Aphex Twin is not usually one for the media, in fact i forget the last interview i saw from him to be quite honest. However, he is definitely one for surprises, and we just got a doozy.
The English producer has shared a brand new track titled ‘korg funk 5‘, made using KORG’s Monologue and a string of other KORG gadgets. The song was made in collaboration with ex. KORG engineer Tatsuya Takahashi, who engaged in an interview with Richard that has just been published.
The interviews sees RDJ and Tatsuya get deep into tech-talk, touching on the features of the synth and what it was like to use.
Read the interview in full below, or on the Warp Records website, and give ‘korg funk 5’ a listen.
RICHARD D. JAMES: I really enjoyed working on this with you. I know I only joined the project near the end, but I found it really exciting. Like a proper job, ha.
TATSUYA TAKAHASHI: Richard, it was amazing working with you on the monologue. And now to be interviewed by you?!? That’s crazy. But also a lot of fun. The monologue was also the last Korg synth that I was involved with directly, so I guess it’s a nice conclusion to things.
RDJ: It is now the only synth on the market currently being made to have full microtuning editing, congratulations!
TT: Thanks! But it was completely because of you that we included microtuning. If you hadn’t insisted on it, I definitely wouldn’t have discovered how powerful it was. Did you ever have a moment of realisation, or some kind of trigger that made you discover microtuning?
RDJ: The first thoughts that I had about tuning in general happened with my early noodlings on a Yamaha DX100, one of the first synths I saved up for. I remember looking at the master tuning of 440 Hz and thinking I would change it, for no other reason apart from it was set by default to that frequency and that it could be changed.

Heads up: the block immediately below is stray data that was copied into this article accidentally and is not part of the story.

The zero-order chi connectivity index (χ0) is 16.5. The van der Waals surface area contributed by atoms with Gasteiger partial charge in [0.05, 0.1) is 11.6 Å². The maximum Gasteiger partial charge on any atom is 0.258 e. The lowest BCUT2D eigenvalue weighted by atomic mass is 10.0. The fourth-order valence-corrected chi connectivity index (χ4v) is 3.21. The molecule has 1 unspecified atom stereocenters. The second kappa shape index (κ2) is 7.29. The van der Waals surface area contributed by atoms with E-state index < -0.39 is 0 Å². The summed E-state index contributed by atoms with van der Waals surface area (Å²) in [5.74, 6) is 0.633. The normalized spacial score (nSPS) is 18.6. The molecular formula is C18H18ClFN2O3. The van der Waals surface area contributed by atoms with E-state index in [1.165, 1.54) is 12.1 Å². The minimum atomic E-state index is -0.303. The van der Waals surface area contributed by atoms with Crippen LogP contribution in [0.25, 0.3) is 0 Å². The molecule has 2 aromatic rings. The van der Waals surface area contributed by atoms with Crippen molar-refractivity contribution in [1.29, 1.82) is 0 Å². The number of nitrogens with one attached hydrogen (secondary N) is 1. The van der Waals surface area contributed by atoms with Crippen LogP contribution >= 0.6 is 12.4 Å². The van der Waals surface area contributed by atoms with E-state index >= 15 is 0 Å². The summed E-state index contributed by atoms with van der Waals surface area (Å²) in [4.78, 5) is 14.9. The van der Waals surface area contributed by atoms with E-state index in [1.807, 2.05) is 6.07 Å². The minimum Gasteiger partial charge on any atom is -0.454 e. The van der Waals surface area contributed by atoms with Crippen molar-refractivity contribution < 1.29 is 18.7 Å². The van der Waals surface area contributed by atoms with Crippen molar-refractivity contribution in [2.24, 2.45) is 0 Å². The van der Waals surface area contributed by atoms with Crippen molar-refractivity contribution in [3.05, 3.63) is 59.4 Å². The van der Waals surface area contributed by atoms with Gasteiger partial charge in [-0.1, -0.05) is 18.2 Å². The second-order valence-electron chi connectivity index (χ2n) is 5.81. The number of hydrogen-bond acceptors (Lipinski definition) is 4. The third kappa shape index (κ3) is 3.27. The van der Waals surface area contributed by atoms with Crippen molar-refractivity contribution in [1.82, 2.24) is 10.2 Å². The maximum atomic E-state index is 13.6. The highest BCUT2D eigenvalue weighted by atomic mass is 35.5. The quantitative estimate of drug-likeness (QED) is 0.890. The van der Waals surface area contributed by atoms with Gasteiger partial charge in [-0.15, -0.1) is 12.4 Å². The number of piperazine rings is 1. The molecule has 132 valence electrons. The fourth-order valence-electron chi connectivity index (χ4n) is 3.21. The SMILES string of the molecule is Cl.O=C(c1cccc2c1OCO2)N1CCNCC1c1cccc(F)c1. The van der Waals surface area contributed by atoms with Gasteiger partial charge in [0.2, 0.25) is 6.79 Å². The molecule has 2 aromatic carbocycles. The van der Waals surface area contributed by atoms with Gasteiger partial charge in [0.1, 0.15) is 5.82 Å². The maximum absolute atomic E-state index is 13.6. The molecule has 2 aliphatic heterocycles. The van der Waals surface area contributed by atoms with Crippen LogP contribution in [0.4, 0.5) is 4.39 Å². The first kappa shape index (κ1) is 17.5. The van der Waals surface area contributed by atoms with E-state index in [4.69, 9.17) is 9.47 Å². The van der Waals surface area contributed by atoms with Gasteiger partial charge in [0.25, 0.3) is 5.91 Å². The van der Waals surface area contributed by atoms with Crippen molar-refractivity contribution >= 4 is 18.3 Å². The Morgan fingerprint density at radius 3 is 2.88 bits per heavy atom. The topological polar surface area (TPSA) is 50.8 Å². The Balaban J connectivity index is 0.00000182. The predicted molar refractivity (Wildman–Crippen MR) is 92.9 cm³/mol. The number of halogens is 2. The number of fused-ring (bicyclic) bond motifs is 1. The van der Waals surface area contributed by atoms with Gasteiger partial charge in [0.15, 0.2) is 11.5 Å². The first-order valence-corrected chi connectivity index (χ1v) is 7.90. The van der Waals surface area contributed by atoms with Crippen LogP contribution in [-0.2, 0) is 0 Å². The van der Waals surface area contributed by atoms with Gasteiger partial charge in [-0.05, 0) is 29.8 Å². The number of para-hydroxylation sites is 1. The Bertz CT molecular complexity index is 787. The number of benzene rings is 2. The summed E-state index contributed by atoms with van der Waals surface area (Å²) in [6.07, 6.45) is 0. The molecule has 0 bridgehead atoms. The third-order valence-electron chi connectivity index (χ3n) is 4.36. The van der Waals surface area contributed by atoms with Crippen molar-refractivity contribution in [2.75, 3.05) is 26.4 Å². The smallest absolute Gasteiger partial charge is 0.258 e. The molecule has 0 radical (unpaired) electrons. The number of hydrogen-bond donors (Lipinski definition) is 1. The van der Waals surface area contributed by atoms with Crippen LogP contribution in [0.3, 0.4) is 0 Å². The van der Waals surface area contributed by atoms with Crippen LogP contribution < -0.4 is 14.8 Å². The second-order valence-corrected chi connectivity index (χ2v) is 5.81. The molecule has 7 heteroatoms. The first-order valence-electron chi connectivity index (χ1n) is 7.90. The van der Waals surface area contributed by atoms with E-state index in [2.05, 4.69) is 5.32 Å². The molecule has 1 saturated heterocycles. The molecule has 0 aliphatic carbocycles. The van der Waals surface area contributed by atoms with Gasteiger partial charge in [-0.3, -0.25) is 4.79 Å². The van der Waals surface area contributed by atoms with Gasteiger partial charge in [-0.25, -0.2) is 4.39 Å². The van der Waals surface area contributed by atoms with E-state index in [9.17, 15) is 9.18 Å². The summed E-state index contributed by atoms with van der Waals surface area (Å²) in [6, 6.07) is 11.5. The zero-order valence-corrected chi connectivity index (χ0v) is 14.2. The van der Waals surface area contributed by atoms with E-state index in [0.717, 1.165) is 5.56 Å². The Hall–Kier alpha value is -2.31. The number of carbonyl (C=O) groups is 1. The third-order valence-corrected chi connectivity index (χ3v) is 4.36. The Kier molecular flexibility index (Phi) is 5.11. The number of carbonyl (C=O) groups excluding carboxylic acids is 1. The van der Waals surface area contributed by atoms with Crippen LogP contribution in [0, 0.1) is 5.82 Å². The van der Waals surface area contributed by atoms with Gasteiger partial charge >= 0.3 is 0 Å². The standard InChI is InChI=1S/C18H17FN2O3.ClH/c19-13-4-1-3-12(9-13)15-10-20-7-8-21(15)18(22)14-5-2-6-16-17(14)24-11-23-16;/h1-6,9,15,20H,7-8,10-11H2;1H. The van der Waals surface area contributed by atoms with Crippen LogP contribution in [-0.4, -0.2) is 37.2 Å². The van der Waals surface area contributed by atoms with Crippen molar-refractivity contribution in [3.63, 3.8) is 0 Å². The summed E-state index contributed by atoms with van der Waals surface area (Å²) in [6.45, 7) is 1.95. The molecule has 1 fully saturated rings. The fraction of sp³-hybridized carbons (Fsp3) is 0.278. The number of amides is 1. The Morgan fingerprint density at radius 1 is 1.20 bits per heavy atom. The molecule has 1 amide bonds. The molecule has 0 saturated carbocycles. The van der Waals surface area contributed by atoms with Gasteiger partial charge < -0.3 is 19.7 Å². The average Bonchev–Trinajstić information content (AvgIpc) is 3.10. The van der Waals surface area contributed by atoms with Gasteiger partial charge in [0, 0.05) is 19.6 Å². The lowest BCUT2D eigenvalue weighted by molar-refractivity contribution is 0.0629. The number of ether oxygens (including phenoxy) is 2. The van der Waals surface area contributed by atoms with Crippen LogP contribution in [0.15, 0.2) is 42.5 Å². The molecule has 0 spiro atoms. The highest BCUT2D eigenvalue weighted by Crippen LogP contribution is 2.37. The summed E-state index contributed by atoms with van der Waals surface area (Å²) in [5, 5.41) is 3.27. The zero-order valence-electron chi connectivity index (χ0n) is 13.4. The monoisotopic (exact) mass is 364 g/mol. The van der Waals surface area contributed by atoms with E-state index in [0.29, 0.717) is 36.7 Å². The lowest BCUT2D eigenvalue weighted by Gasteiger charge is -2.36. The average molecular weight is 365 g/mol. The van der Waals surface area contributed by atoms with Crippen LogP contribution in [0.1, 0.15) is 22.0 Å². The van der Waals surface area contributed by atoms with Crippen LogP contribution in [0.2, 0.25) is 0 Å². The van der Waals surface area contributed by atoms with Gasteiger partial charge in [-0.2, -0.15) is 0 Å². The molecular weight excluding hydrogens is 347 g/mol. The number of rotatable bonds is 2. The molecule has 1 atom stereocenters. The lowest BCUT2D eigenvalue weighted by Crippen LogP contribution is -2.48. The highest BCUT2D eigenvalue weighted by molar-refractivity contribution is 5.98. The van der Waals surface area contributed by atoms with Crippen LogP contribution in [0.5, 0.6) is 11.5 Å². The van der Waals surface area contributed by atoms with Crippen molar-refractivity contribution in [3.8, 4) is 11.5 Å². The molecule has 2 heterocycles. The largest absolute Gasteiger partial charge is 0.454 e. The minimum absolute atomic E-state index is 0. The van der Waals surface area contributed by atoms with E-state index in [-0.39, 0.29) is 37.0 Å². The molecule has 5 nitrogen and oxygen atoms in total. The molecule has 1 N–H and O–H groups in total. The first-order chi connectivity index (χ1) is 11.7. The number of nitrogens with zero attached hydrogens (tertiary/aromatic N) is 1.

I just used to select a single note, adjust the master tuning of it to taste and then base the whole track around that, something I’ve done ever since, just intuition and maybe a bit of rebelliousness. It’s very simple, but do you want your music to be based on an international standard or on what you think sounds right to you?
I’ve since gone on to learn more about this damn 440 Hz. It was a standard introduced in 1939 by western governments, so I’m very glad I trusted my instincts. Listening to that other voice is THE most important thing in creativity, whether you’re an engineer or a musician. Tesla had some important advice on listening to the thoughts from the other. One of the most important inventors ever, but we’re not taught about him in British schools. Funny that.
TT: I don’t know why it’s thin on the curriculum, but the Tesla coil is definitely amazing. If you modulate the high frequency with audio signals you can play music with plasma – that’s super cool. I will read up on him though, cos I don’t know much about his life and thinking.
RDJ: An interesting “note”: I’ve just been reading a book on electronic instruments published in the 1940’s and it says that 440 Hz was transmitted over the radio on different frequencies 24 hours a day and others between midnight and 2 in the afternoon, ha, so you could tune your instruments and be well behaved or calibrate your lab equipment to it.